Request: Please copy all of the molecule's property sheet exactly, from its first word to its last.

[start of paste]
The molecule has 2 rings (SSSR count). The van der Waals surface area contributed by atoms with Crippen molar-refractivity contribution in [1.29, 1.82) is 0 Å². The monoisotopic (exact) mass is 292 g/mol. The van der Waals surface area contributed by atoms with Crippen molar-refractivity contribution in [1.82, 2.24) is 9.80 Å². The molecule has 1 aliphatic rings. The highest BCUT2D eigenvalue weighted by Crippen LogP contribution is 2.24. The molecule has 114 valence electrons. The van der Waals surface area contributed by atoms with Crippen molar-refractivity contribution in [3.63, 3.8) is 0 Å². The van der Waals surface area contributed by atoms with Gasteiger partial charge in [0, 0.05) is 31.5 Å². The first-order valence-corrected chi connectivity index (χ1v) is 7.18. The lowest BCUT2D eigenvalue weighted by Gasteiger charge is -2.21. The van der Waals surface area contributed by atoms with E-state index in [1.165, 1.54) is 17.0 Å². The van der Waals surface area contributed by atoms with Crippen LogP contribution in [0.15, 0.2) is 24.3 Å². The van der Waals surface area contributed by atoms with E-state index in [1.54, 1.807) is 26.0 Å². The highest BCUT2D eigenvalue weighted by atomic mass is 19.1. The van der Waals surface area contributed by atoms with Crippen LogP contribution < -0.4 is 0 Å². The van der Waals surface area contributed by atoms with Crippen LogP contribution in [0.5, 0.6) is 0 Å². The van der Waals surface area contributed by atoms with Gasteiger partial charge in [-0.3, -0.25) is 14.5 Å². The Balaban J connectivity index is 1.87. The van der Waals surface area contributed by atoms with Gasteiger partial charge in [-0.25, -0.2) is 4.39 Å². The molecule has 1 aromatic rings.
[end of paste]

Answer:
The molecule has 2 rings (SSSR count). The van der Waals surface area contributed by atoms with Crippen molar-refractivity contribution in [1.29, 1.82) is 0 Å². The monoisotopic (exact) mass is 292 g/mol. The van der Waals surface area contributed by atoms with Crippen molar-refractivity contribution in [1.82, 2.24) is 9.80 Å². The molecule has 1 aliphatic rings. The highest BCUT2D eigenvalue weighted by Crippen LogP contribution is 2.24. The molecule has 114 valence electrons. The van der Waals surface area contributed by atoms with Crippen molar-refractivity contribution in [3.63, 3.8) is 0 Å². The van der Waals surface area contributed by atoms with Gasteiger partial charge in [0, 0.05) is 31.5 Å². The first-order valence-corrected chi connectivity index (χ1v) is 7.18. The lowest BCUT2D eigenvalue weighted by Gasteiger charge is -2.21. The van der Waals surface area contributed by atoms with E-state index in [1.165, 1.54) is 17.0 Å². The van der Waals surface area contributed by atoms with Crippen LogP contribution in [0.15, 0.2) is 24.3 Å². The van der Waals surface area contributed by atoms with E-state index in [1.54, 1.807) is 26.0 Å². The highest BCUT2D eigenvalue weighted by atomic mass is 19.1. The van der Waals surface area contributed by atoms with Crippen LogP contribution < -0.4 is 0 Å². The van der Waals surface area contributed by atoms with Crippen LogP contribution in [0.5, 0.6) is 0 Å². The van der Waals surface area contributed by atoms with Gasteiger partial charge in [-0.3, -0.25) is 14.5 Å². The Balaban J connectivity index is 1.87. The van der Waals surface area contributed by atoms with Gasteiger partial charge in [-0.25, -0.2) is 4.39 Å². The molecule has 1 aromatic rings.